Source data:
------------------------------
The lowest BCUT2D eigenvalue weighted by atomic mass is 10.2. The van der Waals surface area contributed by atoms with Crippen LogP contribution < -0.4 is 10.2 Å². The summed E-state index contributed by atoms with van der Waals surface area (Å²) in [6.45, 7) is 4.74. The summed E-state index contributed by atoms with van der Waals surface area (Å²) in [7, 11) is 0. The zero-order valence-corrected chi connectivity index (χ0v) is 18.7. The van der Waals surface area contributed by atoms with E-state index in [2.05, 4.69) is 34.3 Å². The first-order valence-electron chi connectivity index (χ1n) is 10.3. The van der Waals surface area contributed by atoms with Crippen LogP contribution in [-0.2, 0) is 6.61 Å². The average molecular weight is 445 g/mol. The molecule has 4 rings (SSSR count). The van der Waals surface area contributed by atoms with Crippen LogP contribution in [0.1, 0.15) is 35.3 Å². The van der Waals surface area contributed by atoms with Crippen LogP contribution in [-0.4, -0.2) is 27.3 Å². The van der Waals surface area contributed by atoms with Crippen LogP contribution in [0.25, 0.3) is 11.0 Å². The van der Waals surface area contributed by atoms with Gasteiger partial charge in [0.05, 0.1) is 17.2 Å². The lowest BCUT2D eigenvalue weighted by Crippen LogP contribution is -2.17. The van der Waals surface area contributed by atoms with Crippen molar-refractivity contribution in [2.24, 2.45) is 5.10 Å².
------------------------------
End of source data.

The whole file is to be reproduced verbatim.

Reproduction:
The lowest BCUT2D eigenvalue weighted by atomic mass is 10.2. The van der Waals surface area contributed by atoms with Crippen LogP contribution < -0.4 is 10.2 Å². The summed E-state index contributed by atoms with van der Waals surface area (Å²) in [6.45, 7) is 4.74. The summed E-state index contributed by atoms with van der Waals surface area (Å²) in [7, 11) is 0. The zero-order valence-corrected chi connectivity index (χ0v) is 18.7. The van der Waals surface area contributed by atoms with E-state index in [2.05, 4.69) is 34.3 Å². The first-order valence-electron chi connectivity index (χ1n) is 10.3. The van der Waals surface area contributed by atoms with Crippen LogP contribution in [-0.2, 0) is 6.61 Å². The average molecular weight is 445 g/mol. The molecule has 4 rings (SSSR count). The van der Waals surface area contributed by atoms with Crippen LogP contribution in [0.1, 0.15) is 35.3 Å². The van der Waals surface area contributed by atoms with Crippen LogP contribution in [-0.4, -0.2) is 27.3 Å². The van der Waals surface area contributed by atoms with Crippen LogP contribution in [0.25, 0.3) is 11.0 Å². The van der Waals surface area contributed by atoms with Gasteiger partial charge in [0.05, 0.1) is 17.2 Å². The lowest BCUT2D eigenvalue weighted by Crippen LogP contribution is -2.17. The van der Waals surface area contributed by atoms with Crippen molar-refractivity contribution in [2.24, 2.45) is 5.10 Å².